And if that wasn’t enough for Witter and his family to endure, daughter Gabby was also diagnosed with cancer within two weeks of Ben’s October detection. But while Gabby’s type of cancer was different than Ben’s, she has a similar prognosis.

“Gabby’s on the road to recovery,” reported Witter. “Her cancer is totally unrelated to mine. She has the kind of cancer that attacks the marrow of the bone. The doctors ended up taking away three of her ribs. She’s gone through eight months of chemotherapy.”

While its challenges has brought the Witter family closer together, they  have also provided a rallying point for Witter’s extended family – the Lebanon County golf community.

The astronomical medical expenses incurred forced the Witters to make deep sacrifices and threatened Witter’s business interest at Fairview and his traveling trick shot golf show. But a Lebanon Country Club group headed by former golf professional Mike Swisher raised much-needed funds for the Witters through a ‘Take a Swing for Ben and Gabby’ outing.

“It’s like a miracle in many ways,” said Witter, a graduate of Elco High School. “As a small business owner without health-care coverage, this was wiping us out. Mike Swisher came to me and asked me, ‘What do you need?’ I told him that we were in a pretty dire need for money. It’s been an amazing recovery and it was an amazing gift from the Lebanon Country Club.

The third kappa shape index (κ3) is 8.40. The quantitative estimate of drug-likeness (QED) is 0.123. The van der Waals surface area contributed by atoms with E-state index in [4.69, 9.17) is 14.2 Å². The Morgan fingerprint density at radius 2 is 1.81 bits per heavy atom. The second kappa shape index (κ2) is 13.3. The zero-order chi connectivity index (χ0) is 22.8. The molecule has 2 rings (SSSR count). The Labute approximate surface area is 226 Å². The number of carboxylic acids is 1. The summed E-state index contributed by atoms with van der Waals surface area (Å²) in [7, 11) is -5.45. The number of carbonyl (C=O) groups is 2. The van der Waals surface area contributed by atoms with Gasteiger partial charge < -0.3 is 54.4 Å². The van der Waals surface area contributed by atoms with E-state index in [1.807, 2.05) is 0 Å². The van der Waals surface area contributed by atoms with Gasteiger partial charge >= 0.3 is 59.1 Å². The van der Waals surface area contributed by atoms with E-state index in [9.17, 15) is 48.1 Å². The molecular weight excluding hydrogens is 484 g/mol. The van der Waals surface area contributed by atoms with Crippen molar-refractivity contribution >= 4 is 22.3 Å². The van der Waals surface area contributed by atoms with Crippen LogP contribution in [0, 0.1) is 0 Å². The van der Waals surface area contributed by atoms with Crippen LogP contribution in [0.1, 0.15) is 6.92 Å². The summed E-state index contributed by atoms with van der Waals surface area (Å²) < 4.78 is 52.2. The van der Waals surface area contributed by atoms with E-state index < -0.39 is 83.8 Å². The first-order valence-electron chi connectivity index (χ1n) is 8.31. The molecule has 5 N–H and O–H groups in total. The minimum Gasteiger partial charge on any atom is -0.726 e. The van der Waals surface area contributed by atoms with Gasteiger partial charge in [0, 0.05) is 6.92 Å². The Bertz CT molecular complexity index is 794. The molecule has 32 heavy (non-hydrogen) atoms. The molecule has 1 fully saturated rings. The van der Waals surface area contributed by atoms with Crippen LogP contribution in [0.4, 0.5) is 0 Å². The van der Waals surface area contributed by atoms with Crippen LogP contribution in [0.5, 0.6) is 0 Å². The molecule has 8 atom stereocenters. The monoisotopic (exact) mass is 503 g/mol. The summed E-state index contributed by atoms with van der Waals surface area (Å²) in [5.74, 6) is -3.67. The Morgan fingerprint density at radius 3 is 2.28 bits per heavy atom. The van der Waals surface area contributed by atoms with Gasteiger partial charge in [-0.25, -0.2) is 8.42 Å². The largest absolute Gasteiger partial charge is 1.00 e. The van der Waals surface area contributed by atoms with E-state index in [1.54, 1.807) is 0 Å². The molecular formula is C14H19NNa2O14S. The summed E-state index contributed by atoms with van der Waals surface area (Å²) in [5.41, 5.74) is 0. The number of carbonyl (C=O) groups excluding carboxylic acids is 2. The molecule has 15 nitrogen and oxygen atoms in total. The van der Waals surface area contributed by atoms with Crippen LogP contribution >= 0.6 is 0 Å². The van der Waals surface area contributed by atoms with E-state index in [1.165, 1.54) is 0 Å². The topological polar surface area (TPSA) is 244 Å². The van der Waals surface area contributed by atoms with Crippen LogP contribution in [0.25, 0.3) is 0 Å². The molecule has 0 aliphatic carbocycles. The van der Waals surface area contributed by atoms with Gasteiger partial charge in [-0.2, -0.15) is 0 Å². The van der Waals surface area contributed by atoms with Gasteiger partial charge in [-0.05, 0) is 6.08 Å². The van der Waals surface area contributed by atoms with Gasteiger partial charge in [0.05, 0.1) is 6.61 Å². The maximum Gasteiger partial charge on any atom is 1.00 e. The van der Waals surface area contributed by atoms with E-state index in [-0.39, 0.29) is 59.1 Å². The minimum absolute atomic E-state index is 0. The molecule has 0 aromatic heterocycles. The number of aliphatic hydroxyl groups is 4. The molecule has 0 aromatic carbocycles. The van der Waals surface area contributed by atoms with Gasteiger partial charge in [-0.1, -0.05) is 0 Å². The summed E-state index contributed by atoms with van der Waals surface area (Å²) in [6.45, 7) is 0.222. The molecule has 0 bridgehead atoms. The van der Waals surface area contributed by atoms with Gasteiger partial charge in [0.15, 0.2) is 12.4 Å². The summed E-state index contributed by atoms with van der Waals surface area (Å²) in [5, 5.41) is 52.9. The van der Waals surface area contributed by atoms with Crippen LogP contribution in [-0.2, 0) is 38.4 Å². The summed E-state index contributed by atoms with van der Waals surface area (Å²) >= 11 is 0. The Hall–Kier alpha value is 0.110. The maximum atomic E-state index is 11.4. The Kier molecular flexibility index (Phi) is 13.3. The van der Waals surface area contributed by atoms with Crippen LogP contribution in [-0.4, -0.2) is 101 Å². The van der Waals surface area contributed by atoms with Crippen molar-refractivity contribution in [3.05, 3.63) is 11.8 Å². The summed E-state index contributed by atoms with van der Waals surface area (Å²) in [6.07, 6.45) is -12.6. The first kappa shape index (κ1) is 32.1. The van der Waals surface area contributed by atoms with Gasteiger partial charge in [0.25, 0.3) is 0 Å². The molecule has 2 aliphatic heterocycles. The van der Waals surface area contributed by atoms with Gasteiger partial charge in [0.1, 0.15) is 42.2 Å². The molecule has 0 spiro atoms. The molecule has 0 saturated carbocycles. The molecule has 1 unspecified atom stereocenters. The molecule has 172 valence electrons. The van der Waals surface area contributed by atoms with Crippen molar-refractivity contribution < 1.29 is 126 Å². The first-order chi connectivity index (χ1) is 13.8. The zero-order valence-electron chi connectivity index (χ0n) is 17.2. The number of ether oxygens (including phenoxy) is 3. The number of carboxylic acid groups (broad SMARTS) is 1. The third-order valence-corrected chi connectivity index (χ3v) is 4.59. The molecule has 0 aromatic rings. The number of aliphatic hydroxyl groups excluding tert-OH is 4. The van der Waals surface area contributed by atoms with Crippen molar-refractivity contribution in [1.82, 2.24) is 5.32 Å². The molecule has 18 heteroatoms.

“My promise to them was to beat this thing and to continue the outing,” Witter added. “That’s my new project. We’re going to do for other families what was done for my family. There’s families out there who are in the same situation.”

Through all of this, and quite unintentionally, Witter has become somewhat of a cancer expert.

“Obviously when you’re dealing with it on a personal level you come to learn a lot about it,” said Witter. “Cancer is an abnormal division of cells. There’s a very thin line between healthy and unhealthy cells. There’s thousands of different types of  cancers, and they’re all different. It’s a battle that doesn’t seem to want to go away.

“I’m exceedingly thankful, exceedingly grateful to live another day, to fight another battle,” Witter continued. “I’m lucky. I get to do the things I love to do. Every new day is another adventure.”

By fighting the good fight,  Witter continues to win every battle placed before him. But he can never win the war.

“It’s been an on-going battle,” said Witter. “Hopefully it’ll be a battle I can out-last. I’ll never be cured. If I die of cancer at the age of 90 then I out-lasted it.

“This is my fourth time,” Witter continued. “Yesterday I went for blood work and there’s evidence that the cancer is there. There’s also evidence that the cancer has slowed down. It’s good news, bad news.

“Obviously it gets worse every time. Every time you go through it the body weakens. The attitude part and being active helps. I never have a time when I’m not doing something super-active.”